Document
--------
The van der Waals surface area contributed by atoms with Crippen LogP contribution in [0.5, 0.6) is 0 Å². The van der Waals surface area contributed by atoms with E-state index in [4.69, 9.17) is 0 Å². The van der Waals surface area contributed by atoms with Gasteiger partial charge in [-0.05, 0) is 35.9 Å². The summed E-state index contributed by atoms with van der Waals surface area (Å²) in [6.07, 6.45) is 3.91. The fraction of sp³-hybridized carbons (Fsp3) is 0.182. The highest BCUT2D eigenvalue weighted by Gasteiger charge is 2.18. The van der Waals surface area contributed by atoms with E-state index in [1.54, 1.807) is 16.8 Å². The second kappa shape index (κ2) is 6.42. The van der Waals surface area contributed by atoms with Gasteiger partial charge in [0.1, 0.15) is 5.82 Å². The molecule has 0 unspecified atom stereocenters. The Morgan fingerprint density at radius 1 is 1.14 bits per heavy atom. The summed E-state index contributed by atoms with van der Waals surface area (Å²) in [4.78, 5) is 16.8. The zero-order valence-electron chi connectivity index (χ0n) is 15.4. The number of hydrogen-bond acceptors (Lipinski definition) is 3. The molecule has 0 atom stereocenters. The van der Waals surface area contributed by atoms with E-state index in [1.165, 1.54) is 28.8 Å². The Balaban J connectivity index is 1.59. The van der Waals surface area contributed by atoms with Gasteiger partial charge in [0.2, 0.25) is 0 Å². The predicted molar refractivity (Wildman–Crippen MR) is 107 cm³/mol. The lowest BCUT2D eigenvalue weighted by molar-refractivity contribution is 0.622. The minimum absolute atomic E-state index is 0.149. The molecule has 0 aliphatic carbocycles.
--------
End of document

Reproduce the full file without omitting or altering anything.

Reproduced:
The van der Waals surface area contributed by atoms with Crippen LogP contribution in [0.5, 0.6) is 0 Å². The van der Waals surface area contributed by atoms with E-state index in [4.69, 9.17) is 0 Å². The van der Waals surface area contributed by atoms with Gasteiger partial charge in [-0.05, 0) is 35.9 Å². The summed E-state index contributed by atoms with van der Waals surface area (Å²) in [6.07, 6.45) is 3.91. The fraction of sp³-hybridized carbons (Fsp3) is 0.182. The highest BCUT2D eigenvalue weighted by Gasteiger charge is 2.18. The van der Waals surface area contributed by atoms with E-state index in [1.54, 1.807) is 16.8 Å². The second kappa shape index (κ2) is 6.42. The van der Waals surface area contributed by atoms with Gasteiger partial charge in [0.1, 0.15) is 5.82 Å². The molecule has 0 unspecified atom stereocenters. The Morgan fingerprint density at radius 1 is 1.14 bits per heavy atom. The summed E-state index contributed by atoms with van der Waals surface area (Å²) in [4.78, 5) is 16.8. The zero-order valence-electron chi connectivity index (χ0n) is 15.4. The number of hydrogen-bond acceptors (Lipinski definition) is 3. The molecule has 0 atom stereocenters. The van der Waals surface area contributed by atoms with E-state index in [1.165, 1.54) is 28.8 Å². The Balaban J connectivity index is 1.59. The van der Waals surface area contributed by atoms with Gasteiger partial charge in [0.2, 0.25) is 0 Å². The predicted molar refractivity (Wildman–Crippen MR) is 107 cm³/mol. The lowest BCUT2D eigenvalue weighted by molar-refractivity contribution is 0.622. The minimum absolute atomic E-state index is 0.149. The molecule has 0 aliphatic carbocycles.